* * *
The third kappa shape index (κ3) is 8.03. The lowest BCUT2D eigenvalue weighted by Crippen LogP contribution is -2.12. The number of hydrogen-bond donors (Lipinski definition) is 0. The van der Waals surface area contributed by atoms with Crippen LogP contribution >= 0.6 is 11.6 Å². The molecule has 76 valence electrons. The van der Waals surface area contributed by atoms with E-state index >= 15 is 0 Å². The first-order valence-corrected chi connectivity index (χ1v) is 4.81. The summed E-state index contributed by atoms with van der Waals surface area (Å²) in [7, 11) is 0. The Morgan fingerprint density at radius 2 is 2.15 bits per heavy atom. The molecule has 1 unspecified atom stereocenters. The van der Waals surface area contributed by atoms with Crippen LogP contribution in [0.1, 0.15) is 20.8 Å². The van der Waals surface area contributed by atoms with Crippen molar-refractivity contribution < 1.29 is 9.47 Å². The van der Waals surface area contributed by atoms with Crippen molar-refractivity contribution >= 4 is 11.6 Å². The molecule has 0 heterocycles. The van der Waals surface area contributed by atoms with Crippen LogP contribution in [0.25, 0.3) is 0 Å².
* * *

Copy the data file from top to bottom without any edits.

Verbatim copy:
The third kappa shape index (κ3) is 8.03. The lowest BCUT2D eigenvalue weighted by Crippen LogP contribution is -2.12. The number of hydrogen-bond donors (Lipinski definition) is 0. The van der Waals surface area contributed by atoms with Crippen LogP contribution >= 0.6 is 11.6 Å². The molecule has 76 valence electrons. The van der Waals surface area contributed by atoms with E-state index >= 15 is 0 Å². The first-order valence-corrected chi connectivity index (χ1v) is 4.81. The summed E-state index contributed by atoms with van der Waals surface area (Å²) in [7, 11) is 0. The Morgan fingerprint density at radius 2 is 2.15 bits per heavy atom. The molecule has 1 unspecified atom stereocenters. The van der Waals surface area contributed by atoms with Crippen LogP contribution in [0.1, 0.15) is 20.8 Å². The van der Waals surface area contributed by atoms with Crippen molar-refractivity contribution < 1.29 is 9.47 Å². The van der Waals surface area contributed by atoms with Crippen molar-refractivity contribution >= 4 is 11.6 Å². The molecule has 0 heterocycles. The van der Waals surface area contributed by atoms with Crippen LogP contribution in [0.25, 0.3) is 0 Å².